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Best of Alan Krigman
If Anything Can Happen in a Single Session, Why Sweat the Details?9 March 2005
Chances of winning, payoffs, and house advantage differ among the choices. Buying the four or 10 for $29 and paying $1 "vigorish," a total outlay of $30, for instance, should generate results an average of nine out of every 36 tosses. Of these, three should yield profits of $58 and give the house 2.2 percent edge. Placing the five or nine for $30 should produce decisions an average of 10 out of 36 throws. These should include four $42 winners, with an edge of 4.0 percent. Betting $30 on the six or eight, players can anticipate action an average of 11 out of 36 throws. Here, they expect to win $35 five times and face 1.4 percent edge.
Of course, such figures aren't the sum and substance of craps, or any casino game. If they were, think what would happen during a 360-throw session, about four hours, in which a solid citizen had a single bet on the layout for every toss. Buying the four or 10, this individual would collect $58 x 30 = $1,740 and lose $30 x 60 = $1,800, finishing $60 in the hole. Someone making Place bets on the five or nine in such a game would pick up $42 x 40 = $1,680 and drop the same $1,800, ending $120 to the bad. And a person with $30 on the six or eight would take in $35 x 50 = $1,750 while also sacrificing $1,800, suffering a net zonk of $50.
In practice, over what may seem a marathon session but is really a statistically short 360 throws, bettors can succeed or fail to degrees that diverge widely. This, even under the hypothetical condition that they persist uniformly for 360 throws. The effects can be pictured from the results of a computer simulation of 10,000 360-throw sessions, in each of which players put up $30 to bet on either the four or 10, five or nine, or six or eight.
Simulated session averages were close to what the math predicts for the long run. The virtual bettors lost $59 on fours and 10s, $121 on fives and nines, and $51 on sixes and eights. And the effective edges were 2.2 percent for fours and 10s, 4.1 percent for fives and nines, and 1.5 percent for sixes and eights.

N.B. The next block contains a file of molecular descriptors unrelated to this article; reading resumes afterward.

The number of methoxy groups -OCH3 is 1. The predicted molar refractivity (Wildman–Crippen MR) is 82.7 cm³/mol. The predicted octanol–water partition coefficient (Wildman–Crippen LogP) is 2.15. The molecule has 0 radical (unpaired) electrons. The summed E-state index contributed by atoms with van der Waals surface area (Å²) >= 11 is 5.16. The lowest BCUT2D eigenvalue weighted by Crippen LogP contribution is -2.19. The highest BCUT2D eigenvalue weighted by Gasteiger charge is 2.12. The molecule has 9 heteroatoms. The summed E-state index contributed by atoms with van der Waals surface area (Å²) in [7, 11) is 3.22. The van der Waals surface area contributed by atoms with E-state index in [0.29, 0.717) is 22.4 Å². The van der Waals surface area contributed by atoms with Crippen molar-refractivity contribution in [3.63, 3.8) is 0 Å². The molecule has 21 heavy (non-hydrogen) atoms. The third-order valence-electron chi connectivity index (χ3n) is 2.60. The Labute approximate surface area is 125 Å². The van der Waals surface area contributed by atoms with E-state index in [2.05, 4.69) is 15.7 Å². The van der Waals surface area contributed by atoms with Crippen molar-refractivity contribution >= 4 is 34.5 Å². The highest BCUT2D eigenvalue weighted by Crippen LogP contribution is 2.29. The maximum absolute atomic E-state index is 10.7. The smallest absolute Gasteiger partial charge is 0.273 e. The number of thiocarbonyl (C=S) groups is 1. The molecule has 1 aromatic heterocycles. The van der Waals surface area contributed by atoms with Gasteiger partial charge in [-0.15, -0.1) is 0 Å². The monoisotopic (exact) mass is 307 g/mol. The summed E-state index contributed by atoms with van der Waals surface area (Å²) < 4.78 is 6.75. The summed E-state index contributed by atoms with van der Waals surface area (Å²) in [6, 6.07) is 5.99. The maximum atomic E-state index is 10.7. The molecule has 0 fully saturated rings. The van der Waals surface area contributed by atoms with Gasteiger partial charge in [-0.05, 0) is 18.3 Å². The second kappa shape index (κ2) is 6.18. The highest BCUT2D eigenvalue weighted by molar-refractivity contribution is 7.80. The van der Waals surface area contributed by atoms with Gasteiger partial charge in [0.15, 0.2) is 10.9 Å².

The $30 outlays for Buys on the four or 10 have the intermediate edge for the
three options, the least action during the session, and the longest odds with
the highest payoffs. Of the 10,000 simulated bettors, 4,342 won and $5,613 lost
while 45 broke even. Further, 4,049 won more than $30 and 5,347 lost over this
amount while 604 were within $30 either way. The biggest win was $1,778 and
the worst upset was $1,560. The median was a loss of $62, meaning that as many
players fared better as did worse than this.
Place bets on six or eight had the most action, the best chance of winning, and the least edge to overcome, but the smallest payoffs. Overall, 4,406 winners contrasted with 5,525 losers and 69 players who broke even. This included 4,035 who earned more than $30, 4,172 who lost over this much, and 793 who finished up or down within $30. Here, the median was a $50 deficit.Overall, edge had a clear effect. More players lost and fewer won on fives and nines, with the steepest edge, than on the others. Higher volatility, manifest by less frequent but larger wins on fours and 10s, is reflected by greater maximum losses and wins as well as fewer finishes within $30 either way. And getting more action had a moderating effect because edge applied more often. Still, in the end, the approaches all had winners and losers. That's what gambling's all about. As the beloved bard, Sumner A Ingmark, clearly contemplated in composing this telling triplet:
If every conclusion were known in advance,
Best of Alan Krigman